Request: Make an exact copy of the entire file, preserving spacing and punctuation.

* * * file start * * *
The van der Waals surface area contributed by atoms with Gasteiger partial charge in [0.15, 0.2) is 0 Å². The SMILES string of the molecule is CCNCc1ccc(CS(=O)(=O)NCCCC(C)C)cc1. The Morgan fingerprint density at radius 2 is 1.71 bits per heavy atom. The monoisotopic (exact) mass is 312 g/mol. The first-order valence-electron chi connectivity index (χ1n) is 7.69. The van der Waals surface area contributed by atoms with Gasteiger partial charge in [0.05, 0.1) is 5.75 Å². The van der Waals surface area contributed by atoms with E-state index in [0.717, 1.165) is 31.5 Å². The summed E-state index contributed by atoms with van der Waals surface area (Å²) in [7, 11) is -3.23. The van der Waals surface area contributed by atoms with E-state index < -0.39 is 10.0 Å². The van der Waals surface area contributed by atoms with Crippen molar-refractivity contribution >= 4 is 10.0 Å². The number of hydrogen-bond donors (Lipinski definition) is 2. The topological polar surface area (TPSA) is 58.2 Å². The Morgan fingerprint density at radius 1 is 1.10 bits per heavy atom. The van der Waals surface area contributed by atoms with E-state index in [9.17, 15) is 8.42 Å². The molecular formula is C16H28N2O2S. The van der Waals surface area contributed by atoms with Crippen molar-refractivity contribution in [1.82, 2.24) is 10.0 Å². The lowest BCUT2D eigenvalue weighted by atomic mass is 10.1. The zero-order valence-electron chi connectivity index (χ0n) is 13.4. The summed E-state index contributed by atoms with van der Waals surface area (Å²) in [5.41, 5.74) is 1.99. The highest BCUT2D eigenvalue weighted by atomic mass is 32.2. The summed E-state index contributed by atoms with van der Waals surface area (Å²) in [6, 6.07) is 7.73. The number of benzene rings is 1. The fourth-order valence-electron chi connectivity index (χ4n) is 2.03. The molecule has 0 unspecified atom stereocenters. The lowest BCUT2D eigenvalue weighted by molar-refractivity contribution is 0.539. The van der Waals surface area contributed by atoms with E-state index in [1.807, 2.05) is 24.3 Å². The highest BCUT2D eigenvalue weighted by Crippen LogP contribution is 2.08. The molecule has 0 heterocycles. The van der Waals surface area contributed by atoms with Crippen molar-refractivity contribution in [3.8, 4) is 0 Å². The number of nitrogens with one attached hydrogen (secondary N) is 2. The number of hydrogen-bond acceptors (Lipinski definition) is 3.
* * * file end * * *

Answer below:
The van der Waals surface area contributed by atoms with Gasteiger partial charge in [0.15, 0.2) is 0 Å². The SMILES string of the molecule is CCNCc1ccc(CS(=O)(=O)NCCCC(C)C)cc1. The Morgan fingerprint density at radius 2 is 1.71 bits per heavy atom. The monoisotopic (exact) mass is 312 g/mol. The first-order valence-electron chi connectivity index (χ1n) is 7.69. The van der Waals surface area contributed by atoms with Gasteiger partial charge in [0.05, 0.1) is 5.75 Å². The van der Waals surface area contributed by atoms with E-state index in [0.717, 1.165) is 31.5 Å². The summed E-state index contributed by atoms with van der Waals surface area (Å²) in [7, 11) is -3.23. The van der Waals surface area contributed by atoms with E-state index < -0.39 is 10.0 Å². The van der Waals surface area contributed by atoms with Crippen molar-refractivity contribution >= 4 is 10.0 Å². The number of hydrogen-bond donors (Lipinski definition) is 2. The topological polar surface area (TPSA) is 58.2 Å². The Morgan fingerprint density at radius 1 is 1.10 bits per heavy atom. The van der Waals surface area contributed by atoms with E-state index in [9.17, 15) is 8.42 Å². The molecular formula is C16H28N2O2S. The van der Waals surface area contributed by atoms with Crippen molar-refractivity contribution in [1.82, 2.24) is 10.0 Å². The lowest BCUT2D eigenvalue weighted by atomic mass is 10.1. The zero-order valence-electron chi connectivity index (χ0n) is 13.4. The summed E-state index contributed by atoms with van der Waals surface area (Å²) in [5.41, 5.74) is 1.99. The highest BCUT2D eigenvalue weighted by atomic mass is 32.2. The summed E-state index contributed by atoms with van der Waals surface area (Å²) in [6, 6.07) is 7.73. The number of benzene rings is 1. The fourth-order valence-electron chi connectivity index (χ4n) is 2.03. The molecule has 0 unspecified atom stereocenters. The lowest BCUT2D eigenvalue weighted by molar-refractivity contribution is 0.539. The van der Waals surface area contributed by atoms with E-state index in [1.807, 2.05) is 24.3 Å². The highest BCUT2D eigenvalue weighted by Crippen LogP contribution is 2.08. The molecule has 0 heterocycles. The van der Waals surface area contributed by atoms with Crippen molar-refractivity contribution in [3.8, 4) is 0 Å². The number of nitrogens with one attached hydrogen (secondary N) is 2. The number of hydrogen-bond acceptors (Lipinski definition) is 3.